By Mary Kroeck
“Too Much Light Makes the Baby Go Blind” was first performed by the Neo-Futurists in Chicago on December 2, 1988. The premise of the show was (and still is) to perform thirty plays in sixty minutes. All plays are written and performed by the ensemble with occasional audience participation. Now in its twenty-seventh year, “Too Much Light” is the longest-running show in the city.
For the past several years, singles and those looking for an alternative to traditional New Year’s Eve celebrations have gathered at the Neo-Futurarium. The cast promptly begins their show at 11pm. Actors and audiences alike end one year and begin another with live theater.
Kirsten Riiber has been an ensemble member with the Neo-Futurists since 2012 and has performed in the New Year’s Eve show for the past two years. “It’s a great alternative to a lot of the other events that happen that night,” Riiber says. “It seems to focus less on getting totally blasted and more on looking forward to a new year and remembering how the last year was.”
Even though the show has been around for almost three decades, it is still able to bring in new audiences and showcase new topics.
“The material is always changing and it’s very reactive to the world at large,” says Riiber. “Because we work as an ensemble, there’s a certain quality that comes out when we put our works up against one another that is pretty unique.”
Ensemble member and artistic director Kurt Chiang loves that the ensemble is made up of a tight knit group of writers, performers and directors who appreciate the creative freedom the company offers. He says that the larger ticket price for the New Year’s Eve show is well worth it. As a fundraiser for the company, audiences not only see the show but also get access to food and drinks (sponsored by Metropolitan Beer) as well as special pre-show performances including on demand poetry from Poems While You Wait.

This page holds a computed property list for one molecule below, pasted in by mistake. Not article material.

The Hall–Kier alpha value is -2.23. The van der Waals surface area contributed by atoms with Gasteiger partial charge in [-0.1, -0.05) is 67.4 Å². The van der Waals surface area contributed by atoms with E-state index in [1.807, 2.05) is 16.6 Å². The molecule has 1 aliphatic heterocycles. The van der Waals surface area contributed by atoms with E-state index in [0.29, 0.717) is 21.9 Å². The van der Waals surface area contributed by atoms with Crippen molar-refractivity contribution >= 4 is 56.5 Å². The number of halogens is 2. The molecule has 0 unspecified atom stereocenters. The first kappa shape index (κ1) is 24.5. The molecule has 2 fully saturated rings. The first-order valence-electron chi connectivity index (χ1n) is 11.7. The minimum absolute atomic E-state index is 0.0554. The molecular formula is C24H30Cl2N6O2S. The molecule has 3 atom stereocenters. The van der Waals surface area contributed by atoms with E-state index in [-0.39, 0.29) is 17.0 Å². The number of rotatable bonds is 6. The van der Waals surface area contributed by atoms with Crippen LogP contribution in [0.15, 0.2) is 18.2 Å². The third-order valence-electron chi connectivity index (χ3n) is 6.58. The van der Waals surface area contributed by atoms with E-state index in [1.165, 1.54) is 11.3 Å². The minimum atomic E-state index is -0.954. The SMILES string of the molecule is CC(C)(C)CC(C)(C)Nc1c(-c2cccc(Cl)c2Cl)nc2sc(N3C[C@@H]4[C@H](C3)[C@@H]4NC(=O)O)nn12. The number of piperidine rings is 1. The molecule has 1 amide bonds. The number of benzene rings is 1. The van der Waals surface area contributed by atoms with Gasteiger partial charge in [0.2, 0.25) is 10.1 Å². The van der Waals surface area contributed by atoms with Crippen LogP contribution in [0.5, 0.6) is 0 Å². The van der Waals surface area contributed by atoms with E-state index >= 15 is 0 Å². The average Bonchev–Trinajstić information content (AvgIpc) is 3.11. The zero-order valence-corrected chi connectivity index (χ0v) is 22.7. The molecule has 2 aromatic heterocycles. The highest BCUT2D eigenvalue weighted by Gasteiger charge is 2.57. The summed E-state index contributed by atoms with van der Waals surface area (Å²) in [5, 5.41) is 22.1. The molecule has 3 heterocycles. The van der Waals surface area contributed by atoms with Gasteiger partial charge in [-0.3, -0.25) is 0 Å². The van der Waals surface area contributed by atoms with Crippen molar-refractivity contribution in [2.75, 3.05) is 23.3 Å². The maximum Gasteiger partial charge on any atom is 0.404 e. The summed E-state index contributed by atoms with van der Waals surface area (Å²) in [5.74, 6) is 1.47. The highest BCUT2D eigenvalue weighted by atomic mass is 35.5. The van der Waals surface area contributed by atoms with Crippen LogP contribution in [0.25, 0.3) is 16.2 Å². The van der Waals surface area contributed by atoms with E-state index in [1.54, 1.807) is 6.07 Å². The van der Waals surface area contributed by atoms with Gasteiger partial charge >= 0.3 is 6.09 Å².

“[Poems While You Wait will] be set up with all their typewriters in the kitchen and people are going to be able to put their name down and some kind of theme and they’ll have a typewriter written poem by the end of the night, which is kind of romantic, kind of nice,” says Chiang.
Chiang believes it’s also a great way to relieve the social pressures that come along with the holiday, like feeling the need to bring a date or have someone to kiss at midnight, because the performers and audience share something special and no one feels left out.
“When it’s midnight, you’re in a whole room [of people]. Maybe you brought friends but most are probably strangers and the performers absolutely love you because we don’t have a fourth wall and everything we do is for the audience,” says Chiang. “It’s this nice, contained event on a holiday…[a] very social, weird holiday. I think if anyone has anxiety about the holiday, about New Year’s Eve, “Too Much Light” and the Neo-Futurists that night is all contained. We have everything lined up.”
Ida Cuttler has been with the Neo-Futurists for about a year as an ensemble member. She looks at the Neo-Futurists as a way for people to be honest on stage, tell their own stories and move non-traditional theater audiences.
“‘Too Much Light’ incorporates a lot of elements I am drawn to artistically,” says Cuttler. “It’s fast-paced, it has spontaneity and has a focus on what is true and honest. You have all these short plays. Some of them are funny and some of them are serious, some of them are movement and dance.”
This will be Cuttler’s first year performing in the New Year’s Eve show and she’s excited to kick off 2016 with this event.
“It’s kind of like the Chicago theater version of the ball dropping,” says Cuttler. “There are cool alumni who are going to be part of the show. There’s a really great blend of a bunch of us newbies with a bunch of oldbies and that’s always exciting–when you have a different cast together. There’s gonna be dancing! There’s gonna be fun dancing!”
If you’re wondering whether or not this is the best choice for a family-friendly alternative, the answer is a little murky. Topics and performances sometimes contain material that may not appeal to parents (partial nudity, abrasive language, etc.). The show does have a parental advisory that states that kids under the age of fourteen are usually admitted to the theater so long as their parents understand that the Neo-Futurists are not responsible for any lessons the kids take away. As for the performers, they enjoy the more risqué plays and hope they get to perform some of them during this year’s performance.
“I hope someone gets naked, I hope we make a mess,” says Riiber. “We have dozens of plays that fall into that category!”
December 31 at the Neo-Futurarium, 5153 North Ashland, (773)275-5255, neofuturists.org, $50. Advance reservations required.